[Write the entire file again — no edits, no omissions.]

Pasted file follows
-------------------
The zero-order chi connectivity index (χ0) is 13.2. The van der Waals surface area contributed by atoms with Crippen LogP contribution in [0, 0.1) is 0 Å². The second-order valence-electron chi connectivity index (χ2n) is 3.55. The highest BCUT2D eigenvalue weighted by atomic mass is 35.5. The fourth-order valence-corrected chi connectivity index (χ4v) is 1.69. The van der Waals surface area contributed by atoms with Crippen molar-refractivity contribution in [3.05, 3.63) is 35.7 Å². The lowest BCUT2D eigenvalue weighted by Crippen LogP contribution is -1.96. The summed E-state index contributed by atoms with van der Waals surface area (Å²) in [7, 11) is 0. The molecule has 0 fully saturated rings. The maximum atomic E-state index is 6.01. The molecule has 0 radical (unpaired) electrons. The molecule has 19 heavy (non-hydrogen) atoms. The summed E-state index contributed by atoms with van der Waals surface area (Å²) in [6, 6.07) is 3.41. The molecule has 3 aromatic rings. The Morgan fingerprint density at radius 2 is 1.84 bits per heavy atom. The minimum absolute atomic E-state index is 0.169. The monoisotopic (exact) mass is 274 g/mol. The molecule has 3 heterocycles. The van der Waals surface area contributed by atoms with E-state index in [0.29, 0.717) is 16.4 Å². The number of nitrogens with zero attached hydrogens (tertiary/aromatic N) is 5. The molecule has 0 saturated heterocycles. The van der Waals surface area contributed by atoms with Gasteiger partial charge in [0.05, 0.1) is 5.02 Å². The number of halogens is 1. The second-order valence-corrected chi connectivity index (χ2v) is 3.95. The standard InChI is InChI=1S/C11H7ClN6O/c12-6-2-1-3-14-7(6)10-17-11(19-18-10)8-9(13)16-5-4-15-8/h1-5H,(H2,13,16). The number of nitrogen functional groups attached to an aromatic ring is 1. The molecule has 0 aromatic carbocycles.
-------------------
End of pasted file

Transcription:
The zero-order chi connectivity index (χ0) is 13.2. The van der Waals surface area contributed by atoms with Crippen LogP contribution in [0, 0.1) is 0 Å². The second-order valence-electron chi connectivity index (χ2n) is 3.55. The highest BCUT2D eigenvalue weighted by atomic mass is 35.5. The fourth-order valence-corrected chi connectivity index (χ4v) is 1.69. The van der Waals surface area contributed by atoms with Crippen molar-refractivity contribution in [3.05, 3.63) is 35.7 Å². The lowest BCUT2D eigenvalue weighted by Crippen LogP contribution is -1.96. The summed E-state index contributed by atoms with van der Waals surface area (Å²) in [7, 11) is 0. The molecule has 0 fully saturated rings. The maximum atomic E-state index is 6.01. The molecule has 0 radical (unpaired) electrons. The molecule has 19 heavy (non-hydrogen) atoms. The summed E-state index contributed by atoms with van der Waals surface area (Å²) in [6, 6.07) is 3.41. The molecule has 3 aromatic rings. The Morgan fingerprint density at radius 2 is 1.84 bits per heavy atom. The minimum absolute atomic E-state index is 0.169. The monoisotopic (exact) mass is 274 g/mol. The molecule has 3 heterocycles. The van der Waals surface area contributed by atoms with E-state index in [0.29, 0.717) is 16.4 Å². The number of nitrogens with zero attached hydrogens (tertiary/aromatic N) is 5. The molecule has 0 saturated heterocycles. The van der Waals surface area contributed by atoms with Gasteiger partial charge in [0.05, 0.1) is 5.02 Å². The number of halogens is 1. The second-order valence-corrected chi connectivity index (χ2v) is 3.95. The standard InChI is InChI=1S/C11H7ClN6O/c12-6-2-1-3-14-7(6)10-17-11(19-18-10)8-9(13)16-5-4-15-8/h1-5H,(H2,13,16). The number of nitrogen functional groups attached to an aromatic ring is 1. The molecule has 0 aromatic carbocycles.